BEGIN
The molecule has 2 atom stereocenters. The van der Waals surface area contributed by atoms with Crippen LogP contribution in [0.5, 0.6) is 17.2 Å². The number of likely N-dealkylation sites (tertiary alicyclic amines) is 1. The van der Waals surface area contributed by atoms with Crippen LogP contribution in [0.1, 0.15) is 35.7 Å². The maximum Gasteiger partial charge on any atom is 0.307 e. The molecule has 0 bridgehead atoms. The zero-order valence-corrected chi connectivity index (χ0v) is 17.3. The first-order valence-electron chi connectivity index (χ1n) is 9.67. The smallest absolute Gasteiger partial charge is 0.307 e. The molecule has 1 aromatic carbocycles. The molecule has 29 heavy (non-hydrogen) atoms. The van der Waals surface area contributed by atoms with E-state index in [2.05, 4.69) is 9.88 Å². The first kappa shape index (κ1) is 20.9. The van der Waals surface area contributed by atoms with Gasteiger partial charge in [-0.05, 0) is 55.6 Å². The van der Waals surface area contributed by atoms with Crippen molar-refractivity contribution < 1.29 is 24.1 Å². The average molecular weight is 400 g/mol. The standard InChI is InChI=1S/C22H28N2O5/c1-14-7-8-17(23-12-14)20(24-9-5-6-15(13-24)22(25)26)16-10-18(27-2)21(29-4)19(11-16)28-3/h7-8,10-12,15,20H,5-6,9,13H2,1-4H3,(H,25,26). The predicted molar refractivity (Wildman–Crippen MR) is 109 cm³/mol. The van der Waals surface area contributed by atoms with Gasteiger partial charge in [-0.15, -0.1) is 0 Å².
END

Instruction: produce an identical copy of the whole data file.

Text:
The molecule has 2 atom stereocenters. The van der Waals surface area contributed by atoms with Crippen LogP contribution in [0.5, 0.6) is 17.2 Å². The number of likely N-dealkylation sites (tertiary alicyclic amines) is 1. The van der Waals surface area contributed by atoms with Crippen LogP contribution in [0.1, 0.15) is 35.7 Å². The maximum Gasteiger partial charge on any atom is 0.307 e. The molecule has 0 bridgehead atoms. The zero-order valence-corrected chi connectivity index (χ0v) is 17.3. The first-order valence-electron chi connectivity index (χ1n) is 9.67. The smallest absolute Gasteiger partial charge is 0.307 e. The molecule has 1 aromatic carbocycles. The molecule has 29 heavy (non-hydrogen) atoms. The van der Waals surface area contributed by atoms with E-state index in [2.05, 4.69) is 9.88 Å². The first kappa shape index (κ1) is 20.9. The van der Waals surface area contributed by atoms with Gasteiger partial charge in [-0.05, 0) is 55.6 Å². The van der Waals surface area contributed by atoms with Crippen molar-refractivity contribution < 1.29 is 24.1 Å². The average molecular weight is 400 g/mol. The standard InChI is InChI=1S/C22H28N2O5/c1-14-7-8-17(23-12-14)20(24-9-5-6-15(13-24)22(25)26)16-10-18(27-2)21(29-4)19(11-16)28-3/h7-8,10-12,15,20H,5-6,9,13H2,1-4H3,(H,25,26). The predicted molar refractivity (Wildman–Crippen MR) is 109 cm³/mol. The van der Waals surface area contributed by atoms with Gasteiger partial charge in [-0.15, -0.1) is 0 Å².